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The Plain Dealer | Steven Litt  |  November 25, 2018

Spaces hits trifecta with three strong fall shows 'headlined' by Sarah Kabot's 'NYT 2015'

CLEVELAND, Ohio – Like Pop artist Robert Rauschenberg, Cleveland artist Sarah Kabot apparently hates to throw newspapers away.

Instead, she turns them into art.

The newest batch of exhibitions at the nonprofit Spaces gallery in Ohio City is headlined, pardon the pun, by an impressive body of collages by Kabot based on pages of The New York Times and The Plain Dealer.

Rauschenberg fashioned newspaper and magazine illustrations into turbulent mashups of current events in the 1960s and ‘70s.

Examples include “Signs,” a 1970 print on view at the Cleveland Museum of Art in the exhibition “Who RU2 Day” that includes high impact images of John F. Kennedy, Robert F. Kennedy, Janis Joplin, the slain Rev. Dr. Martin Luther King Jr., and a moon walk.

Kabot, an associate professor and chair of the Drawing Department at the Cleveland Institute of Art, has a different, more intimate take on the raw material provided by print news.

Her show, called “Forgetting Lessons,” includes large-scale installations that turn enlarged and fragmented slices of newspaper articles into abstract arrangements punctuated by bits of text, or that dissect photographs of political rallies, demonstrations or other events.

Of the two approaches, the photographic dissections in “NYT 2015,” are the most impressive examples of Kabot’s work at Spaces.

For her main piece, Kabot removed photographs from 52 consecutive A sections of the Sunday New York Times in 2015 and subjected each one to a cutting process in which she excised all highlighted areas but retained the dark areas.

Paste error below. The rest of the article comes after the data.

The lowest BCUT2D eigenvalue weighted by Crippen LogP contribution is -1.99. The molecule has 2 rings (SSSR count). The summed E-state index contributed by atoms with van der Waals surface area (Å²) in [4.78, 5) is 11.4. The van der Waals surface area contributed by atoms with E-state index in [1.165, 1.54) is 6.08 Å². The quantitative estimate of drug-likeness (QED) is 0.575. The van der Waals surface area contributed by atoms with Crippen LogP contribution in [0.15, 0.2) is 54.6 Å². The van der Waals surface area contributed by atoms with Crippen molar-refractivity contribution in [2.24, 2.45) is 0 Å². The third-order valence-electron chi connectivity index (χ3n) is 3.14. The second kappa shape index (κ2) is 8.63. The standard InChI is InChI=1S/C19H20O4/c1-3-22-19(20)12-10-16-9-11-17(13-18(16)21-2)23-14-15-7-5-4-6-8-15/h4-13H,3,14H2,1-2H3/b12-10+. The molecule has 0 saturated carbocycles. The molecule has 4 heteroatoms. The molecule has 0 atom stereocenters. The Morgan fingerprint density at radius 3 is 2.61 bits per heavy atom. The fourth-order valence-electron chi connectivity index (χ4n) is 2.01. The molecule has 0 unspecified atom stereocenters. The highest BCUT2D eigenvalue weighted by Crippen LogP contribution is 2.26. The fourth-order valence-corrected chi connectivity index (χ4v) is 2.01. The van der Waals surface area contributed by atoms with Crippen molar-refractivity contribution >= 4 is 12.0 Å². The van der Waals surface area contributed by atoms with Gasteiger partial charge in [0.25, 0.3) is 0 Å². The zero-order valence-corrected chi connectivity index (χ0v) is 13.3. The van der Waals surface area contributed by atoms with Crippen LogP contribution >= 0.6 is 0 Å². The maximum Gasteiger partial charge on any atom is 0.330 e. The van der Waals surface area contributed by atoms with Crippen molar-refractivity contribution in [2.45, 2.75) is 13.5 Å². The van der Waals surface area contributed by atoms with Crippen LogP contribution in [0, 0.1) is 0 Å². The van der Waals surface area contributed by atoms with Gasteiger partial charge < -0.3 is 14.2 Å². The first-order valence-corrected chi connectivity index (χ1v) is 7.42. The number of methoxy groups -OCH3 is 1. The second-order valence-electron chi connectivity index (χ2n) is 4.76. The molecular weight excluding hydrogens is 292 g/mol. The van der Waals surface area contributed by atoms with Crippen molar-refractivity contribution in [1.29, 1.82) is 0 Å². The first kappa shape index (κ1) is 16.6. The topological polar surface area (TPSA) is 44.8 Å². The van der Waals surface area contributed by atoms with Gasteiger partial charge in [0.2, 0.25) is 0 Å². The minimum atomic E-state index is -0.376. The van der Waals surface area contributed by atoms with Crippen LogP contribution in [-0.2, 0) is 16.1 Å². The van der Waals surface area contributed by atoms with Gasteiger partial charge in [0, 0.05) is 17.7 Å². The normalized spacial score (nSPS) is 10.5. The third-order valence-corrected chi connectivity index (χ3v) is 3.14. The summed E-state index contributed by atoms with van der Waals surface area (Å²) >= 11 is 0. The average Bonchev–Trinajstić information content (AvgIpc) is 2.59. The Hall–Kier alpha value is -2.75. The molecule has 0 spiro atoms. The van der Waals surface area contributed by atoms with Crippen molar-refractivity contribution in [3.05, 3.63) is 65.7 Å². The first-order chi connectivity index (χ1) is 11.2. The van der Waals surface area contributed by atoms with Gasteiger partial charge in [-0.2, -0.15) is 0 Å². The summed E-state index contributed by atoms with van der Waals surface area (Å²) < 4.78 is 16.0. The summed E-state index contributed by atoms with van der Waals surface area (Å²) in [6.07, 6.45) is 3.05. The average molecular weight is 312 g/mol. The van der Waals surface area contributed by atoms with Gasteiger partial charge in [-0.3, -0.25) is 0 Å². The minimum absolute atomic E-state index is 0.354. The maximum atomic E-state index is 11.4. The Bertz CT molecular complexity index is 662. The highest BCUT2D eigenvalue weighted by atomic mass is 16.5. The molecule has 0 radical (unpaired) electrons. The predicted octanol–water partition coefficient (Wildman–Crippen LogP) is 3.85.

Given that some of the photographs are quite small and detailed, Kabot’s cutting is intricate and lacy.

She then fastened the cutouts to folded blank sheets of newsprint approximating the size of an open newspaper.

The excised areas in the cutouts function both as “negative space” in artistic parlance, like holes in a spider’s web, and as integral parts of the images to which they belong, in the sense that the describe interior highlighted portions of bodies, faces, clothes and other details.

In a very real sense, the cutouts are a form of drawing. They show how Kabot has refused to take newspaper photographs for granted, glancing at them quickly and then turning the page.

Instead, but pouring attention and labor into each image, she transforms each one into a statement about how newspapers can promote a deeper understanding and engagement with the world.

Kabot’s process squeezes out much of the original news content in the photographic images because it neutralizes the recognizability of faces and other details. At the same time, Kabot’s engagement with the photographs emphasizes universal aspects of human suffering, political protest or expressions of military force.